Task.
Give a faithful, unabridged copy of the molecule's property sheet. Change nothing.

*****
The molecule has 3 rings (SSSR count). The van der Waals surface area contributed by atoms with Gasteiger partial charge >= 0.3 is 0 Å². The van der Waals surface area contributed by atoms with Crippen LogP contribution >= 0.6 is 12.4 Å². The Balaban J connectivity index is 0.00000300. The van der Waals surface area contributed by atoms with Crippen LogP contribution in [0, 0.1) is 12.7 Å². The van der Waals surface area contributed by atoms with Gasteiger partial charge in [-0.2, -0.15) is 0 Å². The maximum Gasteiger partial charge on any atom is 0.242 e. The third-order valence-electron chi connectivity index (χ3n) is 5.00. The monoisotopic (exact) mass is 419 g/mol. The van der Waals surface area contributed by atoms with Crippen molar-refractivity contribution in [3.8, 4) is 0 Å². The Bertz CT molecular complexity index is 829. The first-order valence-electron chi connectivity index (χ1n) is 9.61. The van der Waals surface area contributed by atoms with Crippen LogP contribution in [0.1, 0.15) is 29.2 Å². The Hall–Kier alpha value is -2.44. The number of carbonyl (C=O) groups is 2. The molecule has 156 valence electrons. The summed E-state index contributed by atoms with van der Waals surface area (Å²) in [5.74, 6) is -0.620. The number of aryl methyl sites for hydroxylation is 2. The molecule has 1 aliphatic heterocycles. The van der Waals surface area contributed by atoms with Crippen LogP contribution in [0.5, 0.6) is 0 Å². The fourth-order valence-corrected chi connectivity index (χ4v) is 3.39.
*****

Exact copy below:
The molecule has 3 rings (SSSR count). The van der Waals surface area contributed by atoms with Gasteiger partial charge >= 0.3 is 0 Å². The van der Waals surface area contributed by atoms with Crippen LogP contribution >= 0.6 is 12.4 Å². The Balaban J connectivity index is 0.00000300. The van der Waals surface area contributed by atoms with Crippen LogP contribution in [0, 0.1) is 12.7 Å². The van der Waals surface area contributed by atoms with Gasteiger partial charge in [-0.2, -0.15) is 0 Å². The maximum Gasteiger partial charge on any atom is 0.242 e. The third-order valence-electron chi connectivity index (χ3n) is 5.00. The monoisotopic (exact) mass is 419 g/mol. The van der Waals surface area contributed by atoms with Crippen molar-refractivity contribution in [3.8, 4) is 0 Å². The Bertz CT molecular complexity index is 829. The first-order valence-electron chi connectivity index (χ1n) is 9.61. The van der Waals surface area contributed by atoms with Crippen LogP contribution in [0.1, 0.15) is 29.2 Å². The Hall–Kier alpha value is -2.44. The number of carbonyl (C=O) groups is 2. The molecule has 156 valence electrons. The summed E-state index contributed by atoms with van der Waals surface area (Å²) in [5.74, 6) is -0.620. The number of aryl methyl sites for hydroxylation is 2. The molecule has 1 aliphatic heterocycles. The van der Waals surface area contributed by atoms with Crippen LogP contribution in [0.5, 0.6) is 0 Å². The fourth-order valence-corrected chi connectivity index (χ4v) is 3.39.